A new research has found that men are less likely to agree with scientific evidence of gender bias in science, technology, engineering and mathematics (STEM) disciplines than women.
Previous research had revealed that gender biases limit the opportunities for women within STEM disciplines.
"It is critical to understand how people react to evidence of bias in order to implement successful interventions designed to decrease it, particularly given mounting evidence that non-stigmatised group members (white men) may respond differently than other individuals," the authors noted.
For the study, researchers Corinne Moss-Racusin, Aneta Molenda and Charlotte Cramer analysed 831 public comments made on three online news articles from the New York Times, Discover Magazine Blog and the IFL Science blog.
They found that men were more likely to respond negatively to these articles than women.
"Only 9.5% of the comments argued that sexism does not exist and 68% of these commenters were men," the authors said.
While 67.4% of the comments agreed that gender bias exists, of these 29% were men.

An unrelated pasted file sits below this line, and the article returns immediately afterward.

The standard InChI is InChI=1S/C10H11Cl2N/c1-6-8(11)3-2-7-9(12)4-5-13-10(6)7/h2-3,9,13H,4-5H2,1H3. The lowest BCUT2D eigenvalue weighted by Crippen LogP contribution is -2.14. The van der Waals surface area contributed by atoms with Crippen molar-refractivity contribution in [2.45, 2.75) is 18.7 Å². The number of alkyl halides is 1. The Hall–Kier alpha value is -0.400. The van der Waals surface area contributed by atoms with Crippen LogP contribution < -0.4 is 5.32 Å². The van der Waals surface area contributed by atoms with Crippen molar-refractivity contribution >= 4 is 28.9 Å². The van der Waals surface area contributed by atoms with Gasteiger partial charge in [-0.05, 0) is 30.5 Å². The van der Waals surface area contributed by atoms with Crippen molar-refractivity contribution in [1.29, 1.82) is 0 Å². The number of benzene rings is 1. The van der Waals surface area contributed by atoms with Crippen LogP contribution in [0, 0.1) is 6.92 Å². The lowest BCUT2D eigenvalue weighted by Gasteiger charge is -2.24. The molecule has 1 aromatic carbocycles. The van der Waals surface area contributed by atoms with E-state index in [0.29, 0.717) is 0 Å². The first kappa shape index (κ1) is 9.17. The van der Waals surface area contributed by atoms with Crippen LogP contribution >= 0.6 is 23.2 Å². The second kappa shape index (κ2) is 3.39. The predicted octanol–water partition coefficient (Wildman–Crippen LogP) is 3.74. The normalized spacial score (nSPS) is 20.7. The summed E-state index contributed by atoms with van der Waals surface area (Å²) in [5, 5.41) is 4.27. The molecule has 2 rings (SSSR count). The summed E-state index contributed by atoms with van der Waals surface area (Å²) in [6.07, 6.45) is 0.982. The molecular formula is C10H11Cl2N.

The findings showed that 22% of all of the comments justified the existence of gender bias. Of these comments, between 79% and 88% were made by men.
It also found that 59.8% justified gender bias using biological explanations, 29.6% used non-biological explanations and 10.6% justified gender bias, stating that women perpetrate it by discriminating against other women.
Almost 100% of the comments expressing gratitude for the study were made by women.
The researchers also studied sexist remarks made by men and women in the comments.
"Seven% of all of the comments included sexist remarks. Of these, 76.8% were against women and 23.2% were against men," they found.
Of the sexist remarks made against women, 95% were made by men, concluded the study that appeared in the journal Psychology of Women Quarterly.